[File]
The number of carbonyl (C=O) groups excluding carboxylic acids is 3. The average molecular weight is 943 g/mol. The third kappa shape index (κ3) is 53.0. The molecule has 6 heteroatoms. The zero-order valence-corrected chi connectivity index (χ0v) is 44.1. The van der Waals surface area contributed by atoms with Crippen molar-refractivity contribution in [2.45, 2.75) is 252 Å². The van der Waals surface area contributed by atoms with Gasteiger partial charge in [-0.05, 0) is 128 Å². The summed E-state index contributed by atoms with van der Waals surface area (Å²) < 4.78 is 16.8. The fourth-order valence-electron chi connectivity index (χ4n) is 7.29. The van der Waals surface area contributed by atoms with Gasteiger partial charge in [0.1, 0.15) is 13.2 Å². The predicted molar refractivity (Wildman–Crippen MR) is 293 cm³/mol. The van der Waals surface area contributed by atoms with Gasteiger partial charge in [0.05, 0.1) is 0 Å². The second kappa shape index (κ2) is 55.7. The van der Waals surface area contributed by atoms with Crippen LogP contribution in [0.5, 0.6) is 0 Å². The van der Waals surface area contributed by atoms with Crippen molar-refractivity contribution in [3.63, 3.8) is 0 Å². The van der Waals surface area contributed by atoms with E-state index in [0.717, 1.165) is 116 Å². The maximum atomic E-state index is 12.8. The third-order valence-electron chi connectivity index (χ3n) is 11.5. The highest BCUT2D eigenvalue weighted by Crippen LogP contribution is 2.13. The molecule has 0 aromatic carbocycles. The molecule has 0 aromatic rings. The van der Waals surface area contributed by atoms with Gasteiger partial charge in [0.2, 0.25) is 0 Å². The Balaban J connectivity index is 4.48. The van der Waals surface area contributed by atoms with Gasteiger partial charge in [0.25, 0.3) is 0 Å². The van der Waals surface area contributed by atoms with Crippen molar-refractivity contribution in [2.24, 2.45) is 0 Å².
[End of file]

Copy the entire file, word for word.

The number of carbonyl (C=O) groups excluding carboxylic acids is 3. The average molecular weight is 943 g/mol. The third kappa shape index (κ3) is 53.0. The molecule has 6 heteroatoms. The zero-order valence-corrected chi connectivity index (χ0v) is 44.1. The van der Waals surface area contributed by atoms with Crippen molar-refractivity contribution in [2.45, 2.75) is 252 Å². The van der Waals surface area contributed by atoms with Gasteiger partial charge in [-0.05, 0) is 128 Å². The summed E-state index contributed by atoms with van der Waals surface area (Å²) < 4.78 is 16.8. The fourth-order valence-electron chi connectivity index (χ4n) is 7.29. The van der Waals surface area contributed by atoms with Gasteiger partial charge in [0.1, 0.15) is 13.2 Å². The predicted molar refractivity (Wildman–Crippen MR) is 293 cm³/mol. The van der Waals surface area contributed by atoms with Gasteiger partial charge in [0.05, 0.1) is 0 Å². The second kappa shape index (κ2) is 55.7. The van der Waals surface area contributed by atoms with Crippen LogP contribution in [0.5, 0.6) is 0 Å². The van der Waals surface area contributed by atoms with Crippen molar-refractivity contribution in [3.63, 3.8) is 0 Å². The van der Waals surface area contributed by atoms with E-state index in [0.717, 1.165) is 116 Å². The maximum atomic E-state index is 12.8. The third-order valence-electron chi connectivity index (χ3n) is 11.5. The highest BCUT2D eigenvalue weighted by Crippen LogP contribution is 2.13. The molecule has 0 aromatic carbocycles. The molecule has 0 aromatic rings. The van der Waals surface area contributed by atoms with Gasteiger partial charge in [0.2, 0.25) is 0 Å². The Balaban J connectivity index is 4.48. The van der Waals surface area contributed by atoms with Gasteiger partial charge in [0.25, 0.3) is 0 Å². The van der Waals surface area contributed by atoms with Crippen molar-refractivity contribution in [2.24, 2.45) is 0 Å².